May 19, 2023 | SPORTS | By Olivia Xerras

Spikeball isn’t an unfamiliar sport to most students at Colorado College.

The game, which has become a staple around campus, involves two teams of two facing off in front of a trampoline-like net to compete in a game to 21 points. The terrain of play can vary from grass to a hard court, to water, sand, and even venture into the dark.

During the second weekend of May, a variety of competitive and casual “Spikeballers” on campus put their skills to the test in the bi-annual GlobeMed Grass Spikeball Tournament.

Taylor Harris ’24 described a comparison of the game in simple terms.

“It’s like volleyball. You can bump, set, spike before you get it over the net. ‘Over the net’ is like a volleyball comparison to a spike ball you get ‘on the net,’” Harris said. “It’s very inclusive and a very great time.”

Harris’s go-to Spikeball partner since his freshman year has been Trey Crawford ’24. He describes the nature of the initiation of their dynamic partnership before diving into the tournament details.

“Competitively, since our freshman year…I really started to ramp it up because Trey is a really big Spikeball fan,” Harris said. “We’ve made a pretty solid duo; we call ourselves Salt and Pepper.”

Salt and Pepper showed up for the GlobeMed Tournament, placing second overall and earning a grand prize of brand-new Apple AirPods. The tournament partnered with Positive Tracks Challenge and supported the Western Organization for People Living with AIDS/HIV; the organization is affiliated with the tournament through Positive Tracks, based out of Western Kenya and supports communities affected by AIDS/HIV through health education, economic empowerment, and stigma reduction.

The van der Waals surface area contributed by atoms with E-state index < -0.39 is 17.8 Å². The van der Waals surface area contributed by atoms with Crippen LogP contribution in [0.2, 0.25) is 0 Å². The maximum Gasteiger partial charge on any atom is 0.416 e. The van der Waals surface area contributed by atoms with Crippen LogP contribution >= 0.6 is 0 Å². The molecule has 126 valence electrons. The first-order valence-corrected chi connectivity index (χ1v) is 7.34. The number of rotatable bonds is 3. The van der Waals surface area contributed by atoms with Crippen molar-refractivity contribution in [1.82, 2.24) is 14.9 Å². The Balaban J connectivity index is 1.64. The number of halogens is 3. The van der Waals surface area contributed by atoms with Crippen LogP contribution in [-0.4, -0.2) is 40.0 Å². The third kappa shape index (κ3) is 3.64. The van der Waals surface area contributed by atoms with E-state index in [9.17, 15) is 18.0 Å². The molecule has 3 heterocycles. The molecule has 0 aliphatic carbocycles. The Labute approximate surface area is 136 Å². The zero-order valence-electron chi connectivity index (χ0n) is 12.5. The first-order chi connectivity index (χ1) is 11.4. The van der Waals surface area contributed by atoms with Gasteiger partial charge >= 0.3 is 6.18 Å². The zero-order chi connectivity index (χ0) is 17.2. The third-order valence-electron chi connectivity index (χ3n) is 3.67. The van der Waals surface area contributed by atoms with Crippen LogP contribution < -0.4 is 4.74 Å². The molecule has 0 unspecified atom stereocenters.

The event was well thought out. The prizes were worth waiting hours for, as the options included air fryers, the aforementioned AirPods, Stanley tumblers, and coolers, just to name a few.

If there is any ongoing feeling of FOMO (fear of missing out), fear not, for Crawford offered information about future opportunities to play.

Crawford said, “I’d like to add that there’s a Spikeball club developing. It’s on the schedule for next year, springtime, open for anybody to learn.”

To start searching for opportunities happening now, there is currently an active GroupMe anyone can join (see the accompanying QR code). Additionally, the Instagram handle @ccroundnet offers information about club affiliated tournaments occurring year-around across a variety of terrains next year.

If you’re still on the fence about playing or feel like the sport may be too competitive, Harris quelled these fears, explaining: “It’s fun because you can try as hard as you want. So, if you don’t feel like diving on the floor or breaking a big sweat, you don’t have to.”

Harris added, “You can have some really competitive matches where you’re going all out and it makes it really fun, when people are really trying.”

With that, the only question left to ask is, what is stopping you from getting involved with the fellow “Spikeballers” on campus?

Leave a Reply